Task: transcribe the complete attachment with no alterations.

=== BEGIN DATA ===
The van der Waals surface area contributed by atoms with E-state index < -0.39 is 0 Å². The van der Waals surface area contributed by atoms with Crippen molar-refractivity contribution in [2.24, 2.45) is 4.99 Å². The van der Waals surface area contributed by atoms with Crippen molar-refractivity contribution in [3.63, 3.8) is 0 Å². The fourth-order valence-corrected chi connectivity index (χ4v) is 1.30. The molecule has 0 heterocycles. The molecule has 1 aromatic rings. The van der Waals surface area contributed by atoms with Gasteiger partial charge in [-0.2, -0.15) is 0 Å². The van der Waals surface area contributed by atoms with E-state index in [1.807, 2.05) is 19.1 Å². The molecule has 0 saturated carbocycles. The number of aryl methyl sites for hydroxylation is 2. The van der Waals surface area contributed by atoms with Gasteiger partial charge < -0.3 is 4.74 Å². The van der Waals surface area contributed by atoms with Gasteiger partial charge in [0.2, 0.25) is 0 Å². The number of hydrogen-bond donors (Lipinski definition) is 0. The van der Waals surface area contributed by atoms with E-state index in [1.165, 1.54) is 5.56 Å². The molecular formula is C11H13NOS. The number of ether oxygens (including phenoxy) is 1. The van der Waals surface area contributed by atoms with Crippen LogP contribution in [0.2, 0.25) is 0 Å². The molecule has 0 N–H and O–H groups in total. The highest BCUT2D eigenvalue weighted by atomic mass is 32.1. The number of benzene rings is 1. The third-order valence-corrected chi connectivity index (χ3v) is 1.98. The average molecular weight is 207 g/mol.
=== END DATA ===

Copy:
The van der Waals surface area contributed by atoms with E-state index < -0.39 is 0 Å². The van der Waals surface area contributed by atoms with Crippen molar-refractivity contribution in [2.24, 2.45) is 4.99 Å². The van der Waals surface area contributed by atoms with Crippen molar-refractivity contribution in [3.63, 3.8) is 0 Å². The fourth-order valence-corrected chi connectivity index (χ4v) is 1.30. The molecule has 0 heterocycles. The molecule has 1 aromatic rings. The van der Waals surface area contributed by atoms with Gasteiger partial charge in [-0.2, -0.15) is 0 Å². The van der Waals surface area contributed by atoms with E-state index in [1.807, 2.05) is 19.1 Å². The molecule has 0 saturated carbocycles. The number of aryl methyl sites for hydroxylation is 2. The van der Waals surface area contributed by atoms with Gasteiger partial charge < -0.3 is 4.74 Å². The van der Waals surface area contributed by atoms with Gasteiger partial charge in [0.2, 0.25) is 0 Å². The number of hydrogen-bond donors (Lipinski definition) is 0. The van der Waals surface area contributed by atoms with E-state index in [1.165, 1.54) is 5.56 Å². The molecular formula is C11H13NOS. The number of ether oxygens (including phenoxy) is 1. The van der Waals surface area contributed by atoms with Crippen LogP contribution in [0.2, 0.25) is 0 Å². The molecule has 0 N–H and O–H groups in total. The highest BCUT2D eigenvalue weighted by atomic mass is 32.1. The number of benzene rings is 1. The third-order valence-corrected chi connectivity index (χ3v) is 1.98. The average molecular weight is 207 g/mol.